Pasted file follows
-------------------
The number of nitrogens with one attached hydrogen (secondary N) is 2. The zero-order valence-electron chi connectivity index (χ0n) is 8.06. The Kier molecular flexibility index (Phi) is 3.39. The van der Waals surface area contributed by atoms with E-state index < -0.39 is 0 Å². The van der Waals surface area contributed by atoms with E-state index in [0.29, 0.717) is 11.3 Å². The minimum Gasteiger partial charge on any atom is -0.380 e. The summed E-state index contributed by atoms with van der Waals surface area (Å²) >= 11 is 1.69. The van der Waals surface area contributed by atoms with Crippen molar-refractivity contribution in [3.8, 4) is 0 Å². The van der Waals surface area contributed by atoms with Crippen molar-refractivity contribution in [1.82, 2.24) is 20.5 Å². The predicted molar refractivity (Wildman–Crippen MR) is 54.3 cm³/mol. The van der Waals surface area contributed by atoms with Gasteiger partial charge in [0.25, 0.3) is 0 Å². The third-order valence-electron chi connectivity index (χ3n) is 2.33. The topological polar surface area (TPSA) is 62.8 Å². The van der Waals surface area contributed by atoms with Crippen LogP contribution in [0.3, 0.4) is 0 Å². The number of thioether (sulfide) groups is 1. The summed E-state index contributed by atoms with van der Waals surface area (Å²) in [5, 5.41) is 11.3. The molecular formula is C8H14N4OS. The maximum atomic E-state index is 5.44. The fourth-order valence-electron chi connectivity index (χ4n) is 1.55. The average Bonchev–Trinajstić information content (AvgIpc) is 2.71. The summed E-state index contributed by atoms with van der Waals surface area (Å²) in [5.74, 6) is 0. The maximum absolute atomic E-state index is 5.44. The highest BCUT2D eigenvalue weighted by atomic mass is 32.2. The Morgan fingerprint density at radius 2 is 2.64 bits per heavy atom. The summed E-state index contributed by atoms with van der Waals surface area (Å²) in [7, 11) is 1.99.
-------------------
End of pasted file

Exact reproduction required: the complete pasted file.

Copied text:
The number of nitrogens with one attached hydrogen (secondary N) is 2. The zero-order valence-electron chi connectivity index (χ0n) is 8.06. The Kier molecular flexibility index (Phi) is 3.39. The van der Waals surface area contributed by atoms with E-state index < -0.39 is 0 Å². The van der Waals surface area contributed by atoms with E-state index in [0.29, 0.717) is 11.3 Å². The minimum Gasteiger partial charge on any atom is -0.380 e. The summed E-state index contributed by atoms with van der Waals surface area (Å²) >= 11 is 1.69. The van der Waals surface area contributed by atoms with Crippen molar-refractivity contribution in [3.8, 4) is 0 Å². The van der Waals surface area contributed by atoms with Crippen molar-refractivity contribution in [1.82, 2.24) is 20.5 Å². The predicted molar refractivity (Wildman–Crippen MR) is 54.3 cm³/mol. The van der Waals surface area contributed by atoms with Gasteiger partial charge in [0.25, 0.3) is 0 Å². The third-order valence-electron chi connectivity index (χ3n) is 2.33. The topological polar surface area (TPSA) is 62.8 Å². The van der Waals surface area contributed by atoms with Crippen LogP contribution in [0.3, 0.4) is 0 Å². The number of thioether (sulfide) groups is 1. The summed E-state index contributed by atoms with van der Waals surface area (Å²) in [5, 5.41) is 11.3. The molecular formula is C8H14N4OS. The maximum atomic E-state index is 5.44. The fourth-order valence-electron chi connectivity index (χ4n) is 1.55. The average Bonchev–Trinajstić information content (AvgIpc) is 2.71. The summed E-state index contributed by atoms with van der Waals surface area (Å²) in [5.74, 6) is 0. The maximum absolute atomic E-state index is 5.44. The highest BCUT2D eigenvalue weighted by atomic mass is 32.2. The Morgan fingerprint density at radius 2 is 2.64 bits per heavy atom. The summed E-state index contributed by atoms with van der Waals surface area (Å²) in [7, 11) is 1.99.